“In the map of Parramatta Road created by Vanessa Berry, quintessential Parramatta Road features like car dealerships and teddy bear stores are elevated to the status of hallowed landmarks. Author of the book Mirror Sydney, and the blog of the same name, Berry explores and reflects the city with the eyes of someone who has traversed it, many times, and looked with intent at the fine details of its fabric and features.” (credit)
” Walk to Freedom came about in late 2017 after I discovered the National Civil Rights Museum in Memphis, Tennessee was planning remembrance ceremonies in April 2018 to mark the 50th anniversary of Dr. Martin Luther King, Jr.’s assassination. I recognized the importance of this moment and I thought about how could I contribute to this great event.
I asked myself what could I do to honor the legacy of Dr. King’s ideas? What commitment of myself could I offer the Civil Rights movement today? How could I pay homage to our ancestors who sacrificed so much for our freedom?
That’s when the idea of Walk to Freedom was born. I realized if I was going to offer a symbolic gesture to Dr. King, move the Civil Rights movement ahead by one yard, give thanks to the original Freedom Seekers, then I was going to walk to demonstrate my commitment.” (credit)
Johnston has completed several walks and that timeline is listed here.
Lucia Monge (1983-)
“Lucia Monge started bringing people and plants together as Plantón Móvil in Lima, Peru. This is a participatory, walking forest performance that occurs annually and leads to the creation of public green areas.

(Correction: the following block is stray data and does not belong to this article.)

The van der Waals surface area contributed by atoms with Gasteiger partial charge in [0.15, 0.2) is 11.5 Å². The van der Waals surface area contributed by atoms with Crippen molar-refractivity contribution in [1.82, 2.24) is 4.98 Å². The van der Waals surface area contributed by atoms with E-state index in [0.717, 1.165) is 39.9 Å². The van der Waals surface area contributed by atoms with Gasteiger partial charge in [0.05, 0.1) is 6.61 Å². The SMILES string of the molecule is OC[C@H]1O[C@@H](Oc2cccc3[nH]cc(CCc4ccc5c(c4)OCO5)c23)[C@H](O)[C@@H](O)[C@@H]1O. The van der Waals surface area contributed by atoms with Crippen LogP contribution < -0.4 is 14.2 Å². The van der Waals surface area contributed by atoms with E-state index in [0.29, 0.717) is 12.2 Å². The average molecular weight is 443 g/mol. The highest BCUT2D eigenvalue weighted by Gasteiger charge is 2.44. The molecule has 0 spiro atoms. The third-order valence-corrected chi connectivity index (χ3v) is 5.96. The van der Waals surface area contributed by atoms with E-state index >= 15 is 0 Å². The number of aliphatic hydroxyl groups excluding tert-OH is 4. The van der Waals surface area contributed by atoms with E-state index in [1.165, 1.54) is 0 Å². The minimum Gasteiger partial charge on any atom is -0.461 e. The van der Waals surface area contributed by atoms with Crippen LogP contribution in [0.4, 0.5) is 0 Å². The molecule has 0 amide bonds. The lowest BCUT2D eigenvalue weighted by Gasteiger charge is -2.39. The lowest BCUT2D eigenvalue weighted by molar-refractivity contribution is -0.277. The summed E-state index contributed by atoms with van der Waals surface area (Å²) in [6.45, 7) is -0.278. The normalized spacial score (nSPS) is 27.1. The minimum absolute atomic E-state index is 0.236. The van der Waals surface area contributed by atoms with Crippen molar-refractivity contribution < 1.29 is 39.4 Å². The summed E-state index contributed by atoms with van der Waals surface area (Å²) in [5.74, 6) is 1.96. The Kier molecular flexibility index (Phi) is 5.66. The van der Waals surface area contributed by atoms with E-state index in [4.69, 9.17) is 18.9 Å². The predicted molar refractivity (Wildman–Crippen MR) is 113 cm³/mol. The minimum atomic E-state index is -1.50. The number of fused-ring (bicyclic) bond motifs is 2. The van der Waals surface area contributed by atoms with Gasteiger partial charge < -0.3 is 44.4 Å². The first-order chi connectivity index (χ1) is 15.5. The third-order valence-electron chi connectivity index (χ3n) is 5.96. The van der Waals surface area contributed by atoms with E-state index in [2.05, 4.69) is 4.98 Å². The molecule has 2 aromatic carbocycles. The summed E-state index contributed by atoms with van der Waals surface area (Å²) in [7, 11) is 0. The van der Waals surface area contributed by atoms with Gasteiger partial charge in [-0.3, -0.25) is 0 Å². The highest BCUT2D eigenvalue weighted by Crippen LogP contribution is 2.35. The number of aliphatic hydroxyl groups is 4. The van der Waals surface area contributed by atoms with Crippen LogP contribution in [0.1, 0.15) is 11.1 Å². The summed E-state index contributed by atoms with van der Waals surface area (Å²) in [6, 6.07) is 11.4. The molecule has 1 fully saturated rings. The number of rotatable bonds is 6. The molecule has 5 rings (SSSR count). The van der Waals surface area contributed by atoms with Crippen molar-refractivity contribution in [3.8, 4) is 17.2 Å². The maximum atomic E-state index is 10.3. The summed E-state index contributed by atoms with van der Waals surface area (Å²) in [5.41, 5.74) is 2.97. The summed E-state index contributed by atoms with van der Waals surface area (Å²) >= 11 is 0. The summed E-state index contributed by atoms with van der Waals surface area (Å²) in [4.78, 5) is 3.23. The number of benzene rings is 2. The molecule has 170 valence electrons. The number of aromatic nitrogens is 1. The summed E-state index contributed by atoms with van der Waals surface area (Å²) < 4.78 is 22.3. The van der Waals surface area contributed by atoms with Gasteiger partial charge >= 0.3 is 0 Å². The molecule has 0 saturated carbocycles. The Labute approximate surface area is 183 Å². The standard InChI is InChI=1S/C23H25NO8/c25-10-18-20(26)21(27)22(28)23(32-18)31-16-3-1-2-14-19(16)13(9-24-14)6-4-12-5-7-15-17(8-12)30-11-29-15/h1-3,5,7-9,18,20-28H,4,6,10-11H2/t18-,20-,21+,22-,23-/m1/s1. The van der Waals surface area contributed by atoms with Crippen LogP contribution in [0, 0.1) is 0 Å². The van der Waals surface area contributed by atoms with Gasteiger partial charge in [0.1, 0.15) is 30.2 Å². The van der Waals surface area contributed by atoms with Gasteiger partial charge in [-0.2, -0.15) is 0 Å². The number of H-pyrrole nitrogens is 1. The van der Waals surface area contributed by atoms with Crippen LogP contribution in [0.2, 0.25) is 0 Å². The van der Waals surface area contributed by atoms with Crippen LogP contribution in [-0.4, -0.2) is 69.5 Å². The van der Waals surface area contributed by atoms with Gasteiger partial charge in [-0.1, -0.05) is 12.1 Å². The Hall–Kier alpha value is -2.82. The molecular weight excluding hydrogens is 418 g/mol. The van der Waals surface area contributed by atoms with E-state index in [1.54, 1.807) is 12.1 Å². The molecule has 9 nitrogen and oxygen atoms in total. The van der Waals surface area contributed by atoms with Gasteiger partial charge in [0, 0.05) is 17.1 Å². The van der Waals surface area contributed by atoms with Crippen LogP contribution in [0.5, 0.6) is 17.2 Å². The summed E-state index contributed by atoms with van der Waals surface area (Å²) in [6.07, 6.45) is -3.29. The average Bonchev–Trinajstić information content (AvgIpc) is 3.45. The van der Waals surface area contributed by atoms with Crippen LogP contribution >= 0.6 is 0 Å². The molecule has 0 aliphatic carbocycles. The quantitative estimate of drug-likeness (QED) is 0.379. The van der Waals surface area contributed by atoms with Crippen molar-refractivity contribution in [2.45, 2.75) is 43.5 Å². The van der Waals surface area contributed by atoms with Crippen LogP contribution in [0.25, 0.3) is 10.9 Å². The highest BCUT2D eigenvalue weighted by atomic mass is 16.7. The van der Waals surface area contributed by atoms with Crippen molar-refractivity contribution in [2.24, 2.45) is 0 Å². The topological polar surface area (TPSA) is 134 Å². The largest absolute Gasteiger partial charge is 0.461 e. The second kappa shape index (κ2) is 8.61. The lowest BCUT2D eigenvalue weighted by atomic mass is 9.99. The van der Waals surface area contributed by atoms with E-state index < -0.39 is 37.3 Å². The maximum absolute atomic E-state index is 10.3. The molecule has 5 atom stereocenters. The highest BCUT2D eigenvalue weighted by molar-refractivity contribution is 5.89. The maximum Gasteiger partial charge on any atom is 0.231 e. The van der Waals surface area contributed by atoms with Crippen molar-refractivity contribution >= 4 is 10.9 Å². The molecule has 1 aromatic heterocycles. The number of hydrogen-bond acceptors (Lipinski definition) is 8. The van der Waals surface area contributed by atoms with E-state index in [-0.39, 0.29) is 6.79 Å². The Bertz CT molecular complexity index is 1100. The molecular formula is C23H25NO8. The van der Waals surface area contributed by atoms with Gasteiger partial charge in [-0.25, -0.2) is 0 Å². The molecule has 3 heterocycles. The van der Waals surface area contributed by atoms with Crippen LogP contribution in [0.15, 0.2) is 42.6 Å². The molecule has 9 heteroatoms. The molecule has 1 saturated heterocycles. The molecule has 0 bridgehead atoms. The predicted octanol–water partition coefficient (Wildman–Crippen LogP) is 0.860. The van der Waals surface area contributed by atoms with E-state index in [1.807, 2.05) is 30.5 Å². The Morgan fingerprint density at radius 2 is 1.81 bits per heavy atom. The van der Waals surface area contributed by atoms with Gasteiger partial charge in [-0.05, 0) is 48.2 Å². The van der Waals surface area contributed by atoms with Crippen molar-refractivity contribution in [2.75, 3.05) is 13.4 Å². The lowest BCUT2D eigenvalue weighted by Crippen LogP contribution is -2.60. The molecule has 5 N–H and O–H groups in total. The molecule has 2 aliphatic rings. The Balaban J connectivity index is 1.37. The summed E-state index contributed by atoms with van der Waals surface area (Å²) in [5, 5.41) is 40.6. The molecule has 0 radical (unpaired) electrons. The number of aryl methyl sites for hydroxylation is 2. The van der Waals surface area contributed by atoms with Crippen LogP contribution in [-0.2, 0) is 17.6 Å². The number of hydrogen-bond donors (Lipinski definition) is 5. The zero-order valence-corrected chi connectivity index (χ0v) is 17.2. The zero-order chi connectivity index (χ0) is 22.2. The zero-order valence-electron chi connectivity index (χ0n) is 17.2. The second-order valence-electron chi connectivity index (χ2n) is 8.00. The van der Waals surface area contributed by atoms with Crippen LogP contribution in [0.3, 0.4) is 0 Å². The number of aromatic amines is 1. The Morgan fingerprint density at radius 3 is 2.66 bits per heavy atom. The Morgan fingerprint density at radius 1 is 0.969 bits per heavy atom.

“Plantón” is the word in Spanish for a sapling, a young tree that is ready to be planted into the ground. It is also the word for a sit-in. This project takes on both: the green to be planted and the peaceful protest. It is about giving plants and trees the opportunity to “walk” down the streets of a city that is also theirs. This walking forest performance culminates with the creation of a public green area.
Plantón Móvil started in 2010 while I was walking around Lima, my hometown, and noticing how many trees and plants had their leaves blackened with smog, were being treated as trash cans, or even used as bathrooms. I started to put myself in their place, and thought I would have left town a long time ago. Instead they are sort of forced to sit there and accept this abuse because of their planted “immobile” state. I wondered what it would be like to encounter a walking forest that had taken to the streets like any other group of people would do, demanding respect.
Plantón Móvil, however, is not a group of people carrying plants: at least for that time being we are the forest. I find it important to make this distinction because it changes the nature of the gesture. This is about lending our mobility to plants so that they can benefit from the speed and scale that draws people’s attention. In return; we may momentarily borrow some of their slowness. Essentially, it is about moving-with as a form of solidarity.” (credit)
Hock E Aye VI Edgar Heap of Birds, (Cheyenne/Arapaho, 1954-)
This work was a temporary memorial for Native Americans who died in Italy as part of Buffalo Bill Cody’s Wild West Show in the late nineteenth century, and was installed at the Venice Biennale in 2007. It consisted of a series of 16 outdoor signs to remember and honor their loss, 8 outdoor signs that serve as commentary, several signs in the water-taxis encouraging repatriation of the Native people’s bodies from Europe to the U.S., as well as a large billboard at the Venice airport that stated ‘welcome to the spectacle, welcome to the show’ as a faux welcoming sign, which was visible as people walked through the airport check point. These Lakota warriors were formerly imprisoned in the U.S. and were given the choice to remain in prison, or go perform in Europe, which was not much of a choice.